:: SURCOUF (1929) ::

Surcouf cruiser submarine (1929) High resolution picture

The Surcouf was a French "cruiser submarine" launched in 1929, something unique on her type. Initially classsified as "underwater cruiser", she was then the largest submarine ever built, until being surpassed by the Japanese I-400 class in 1943. Since submarines had been omitted on the restrictions posed by the Washington Naval Treaty, the French Navy attempted to take advantage of this by building three "cruiser" - or "corsair" - submarines, of which the Surcouf would be the only one to be completed. She earned the distinction of "cruiser submarine" not only because of her size but also because she possessed some facilities which were common in ordinary cruisers.

There were two 203-millimeter cannons integrated in the forward part of the very low-profile sail. These weapons were fed via a magazine holding sixty rounds, and fire control was managed by a director fitted with a five-meter rangefinder, installed high enough to view the horizon 11 kilometers afar. By using the periscopes to direct the fire, the observation range could be increased to 16 kilometers afar. If necessary, for this purpose could be used as well the reconnaissance seaplane which was housed in a very tight hangar located in the rear part of the sail. The submarine carried as well a 4.5-meter long motorboat and there was a cargo space which could accommodate goods or up to 40 persons (prisoners from a corsair mission or operatives for a special mission).

But regardless of the impressive specifications of the Surcouf, she was plagued with a number of serious mechanical problems: while on surface she rolled badly in rough seas, trimming was difficult to adjust during a diving, and it would take over two minutes to descend to a depth of 12 meters, which rendered the submarine vulnerable to enemy aircraft. Eventually, the Surcouf would suffer an ill fate, when in the night of the 18th February 1942 she resulted sunk in mysterious circumstances in the Caribbean Sea, when heading towards the Panama Canal. Hypotheses are that she could have been rammed by a United States freighter and perhaps sunk by 6th Heavy Bomber Group which had mistaken her for an U-boat.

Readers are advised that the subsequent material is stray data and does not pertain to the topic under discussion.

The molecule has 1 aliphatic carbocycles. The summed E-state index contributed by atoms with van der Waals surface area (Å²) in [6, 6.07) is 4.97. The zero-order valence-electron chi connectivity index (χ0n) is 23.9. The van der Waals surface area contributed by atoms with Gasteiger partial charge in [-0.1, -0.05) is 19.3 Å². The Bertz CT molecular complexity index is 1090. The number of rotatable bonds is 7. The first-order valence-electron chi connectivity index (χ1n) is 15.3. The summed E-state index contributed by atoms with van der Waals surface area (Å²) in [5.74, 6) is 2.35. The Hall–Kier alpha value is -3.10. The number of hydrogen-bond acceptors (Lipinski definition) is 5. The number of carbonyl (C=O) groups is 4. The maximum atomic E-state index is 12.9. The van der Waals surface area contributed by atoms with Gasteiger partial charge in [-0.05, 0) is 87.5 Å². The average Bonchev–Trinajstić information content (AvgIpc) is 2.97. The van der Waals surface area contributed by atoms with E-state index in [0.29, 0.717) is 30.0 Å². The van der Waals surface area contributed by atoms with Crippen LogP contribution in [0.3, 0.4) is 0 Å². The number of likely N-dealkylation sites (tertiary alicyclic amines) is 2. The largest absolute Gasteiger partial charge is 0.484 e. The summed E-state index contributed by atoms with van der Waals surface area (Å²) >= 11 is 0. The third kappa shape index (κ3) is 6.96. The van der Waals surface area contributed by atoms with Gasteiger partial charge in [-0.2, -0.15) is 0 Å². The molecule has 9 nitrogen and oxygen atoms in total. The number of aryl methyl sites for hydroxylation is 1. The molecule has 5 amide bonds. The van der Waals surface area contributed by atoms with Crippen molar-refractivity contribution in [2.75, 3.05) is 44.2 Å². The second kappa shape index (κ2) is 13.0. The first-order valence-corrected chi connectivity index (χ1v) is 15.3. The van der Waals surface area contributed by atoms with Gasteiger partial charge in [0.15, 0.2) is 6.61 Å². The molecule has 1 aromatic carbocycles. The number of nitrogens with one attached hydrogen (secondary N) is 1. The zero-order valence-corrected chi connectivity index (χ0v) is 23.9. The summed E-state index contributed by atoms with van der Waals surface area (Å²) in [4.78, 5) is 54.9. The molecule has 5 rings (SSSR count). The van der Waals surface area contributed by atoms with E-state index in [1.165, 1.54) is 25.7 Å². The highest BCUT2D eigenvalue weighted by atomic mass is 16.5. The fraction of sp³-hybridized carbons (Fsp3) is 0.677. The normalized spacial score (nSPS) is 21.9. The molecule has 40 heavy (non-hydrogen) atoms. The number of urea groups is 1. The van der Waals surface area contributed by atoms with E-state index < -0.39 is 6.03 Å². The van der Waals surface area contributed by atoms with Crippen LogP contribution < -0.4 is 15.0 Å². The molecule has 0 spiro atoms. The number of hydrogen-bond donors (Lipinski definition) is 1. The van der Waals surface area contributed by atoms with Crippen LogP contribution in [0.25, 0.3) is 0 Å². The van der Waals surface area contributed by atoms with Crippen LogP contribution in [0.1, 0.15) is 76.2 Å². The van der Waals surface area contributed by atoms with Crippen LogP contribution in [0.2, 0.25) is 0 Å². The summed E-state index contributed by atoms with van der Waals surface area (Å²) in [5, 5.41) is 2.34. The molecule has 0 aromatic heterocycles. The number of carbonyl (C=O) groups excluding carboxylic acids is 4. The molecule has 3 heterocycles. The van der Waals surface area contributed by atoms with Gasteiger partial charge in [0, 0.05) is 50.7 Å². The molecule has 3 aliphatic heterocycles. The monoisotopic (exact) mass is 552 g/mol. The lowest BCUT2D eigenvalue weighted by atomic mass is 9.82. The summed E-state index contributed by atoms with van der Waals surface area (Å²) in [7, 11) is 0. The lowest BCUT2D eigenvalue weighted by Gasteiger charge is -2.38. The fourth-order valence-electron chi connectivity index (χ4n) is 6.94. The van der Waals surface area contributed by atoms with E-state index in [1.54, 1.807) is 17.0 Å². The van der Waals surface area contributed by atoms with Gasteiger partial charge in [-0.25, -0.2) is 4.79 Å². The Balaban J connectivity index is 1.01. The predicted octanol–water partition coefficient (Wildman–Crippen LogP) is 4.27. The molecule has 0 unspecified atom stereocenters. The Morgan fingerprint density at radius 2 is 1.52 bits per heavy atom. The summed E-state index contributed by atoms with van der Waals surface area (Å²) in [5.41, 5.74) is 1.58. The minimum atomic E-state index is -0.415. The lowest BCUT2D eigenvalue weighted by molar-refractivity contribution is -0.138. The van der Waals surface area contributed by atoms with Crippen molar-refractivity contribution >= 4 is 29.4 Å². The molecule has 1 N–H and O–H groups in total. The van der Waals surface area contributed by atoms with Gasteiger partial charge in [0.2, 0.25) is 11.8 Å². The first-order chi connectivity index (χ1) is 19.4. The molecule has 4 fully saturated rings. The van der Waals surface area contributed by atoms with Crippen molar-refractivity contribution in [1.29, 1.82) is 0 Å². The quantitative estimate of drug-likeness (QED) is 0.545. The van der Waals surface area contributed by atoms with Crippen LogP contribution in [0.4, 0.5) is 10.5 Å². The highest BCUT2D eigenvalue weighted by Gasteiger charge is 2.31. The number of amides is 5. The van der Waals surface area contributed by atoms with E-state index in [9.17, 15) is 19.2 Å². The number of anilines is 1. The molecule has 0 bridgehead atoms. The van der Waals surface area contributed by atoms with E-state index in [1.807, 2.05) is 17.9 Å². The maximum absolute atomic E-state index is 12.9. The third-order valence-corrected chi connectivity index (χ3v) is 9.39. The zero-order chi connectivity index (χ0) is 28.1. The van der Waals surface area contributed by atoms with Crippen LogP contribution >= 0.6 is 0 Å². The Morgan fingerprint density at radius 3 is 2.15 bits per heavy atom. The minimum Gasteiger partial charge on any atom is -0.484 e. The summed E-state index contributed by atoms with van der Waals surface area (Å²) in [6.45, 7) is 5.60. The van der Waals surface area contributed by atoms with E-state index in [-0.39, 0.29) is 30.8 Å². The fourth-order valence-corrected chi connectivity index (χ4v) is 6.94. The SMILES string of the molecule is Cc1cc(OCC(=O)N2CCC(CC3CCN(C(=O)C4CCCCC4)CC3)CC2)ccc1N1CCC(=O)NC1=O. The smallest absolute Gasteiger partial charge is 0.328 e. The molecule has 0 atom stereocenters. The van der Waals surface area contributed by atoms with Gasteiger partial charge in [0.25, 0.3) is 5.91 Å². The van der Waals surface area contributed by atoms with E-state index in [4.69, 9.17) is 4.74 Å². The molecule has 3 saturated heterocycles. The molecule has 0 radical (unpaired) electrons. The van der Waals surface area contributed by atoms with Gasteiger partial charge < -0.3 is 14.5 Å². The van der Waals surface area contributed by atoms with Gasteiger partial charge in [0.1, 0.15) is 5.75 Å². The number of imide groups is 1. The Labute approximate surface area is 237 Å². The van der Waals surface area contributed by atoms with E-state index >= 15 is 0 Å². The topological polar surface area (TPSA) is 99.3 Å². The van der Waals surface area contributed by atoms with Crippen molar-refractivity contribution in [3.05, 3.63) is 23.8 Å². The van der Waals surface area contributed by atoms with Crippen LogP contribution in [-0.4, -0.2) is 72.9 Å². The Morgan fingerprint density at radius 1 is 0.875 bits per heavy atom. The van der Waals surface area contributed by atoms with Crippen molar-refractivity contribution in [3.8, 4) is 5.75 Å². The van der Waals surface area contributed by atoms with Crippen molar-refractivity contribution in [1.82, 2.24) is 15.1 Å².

Class: Surcouf (1 unit - Surcouf)

Type: Cruiser submarine

Length: 110 meters

Beam: 9 meters

Draught: 7.2 meters

Displacement (surfaced): 3300 tonnes

Displacement (submerged): 4373 tonnes

Propulsion: 2 x shaft, 2 x Diesel engine Sulzer 3800 horsepower, 2 x electric motor 1700 horsepower

Speed (surfaced): 18.5 knots (34.3 kilometers/hour)

Speed (submerged): 10 knots (18.5 kilometers/hour)

Range (surfaced): 10000 nautical miles (18520 kilometers) at 10 knots

Range (submerged): 70 nautical miles (130 kilometers) at 4.5 knots

Test depth: 80 meters

Complement: 118

Armament: 4 x 550-millimeter torpedo tube (at prow), 2 x deck triple torpedo launcher (astern, with one 550-millimeter and two 400-millimeter torpedo tubes on each launcher), 14 x 550-millimeter torpedo, 8 x 400-millimeter torpedo, 2 x 203-millimeter 50-caliber cannon, 2 x 37-millimeter antiaircraft cannon, 2 x 13.2-millimeter twin machine gun, 1 x reconnaissance aircraft

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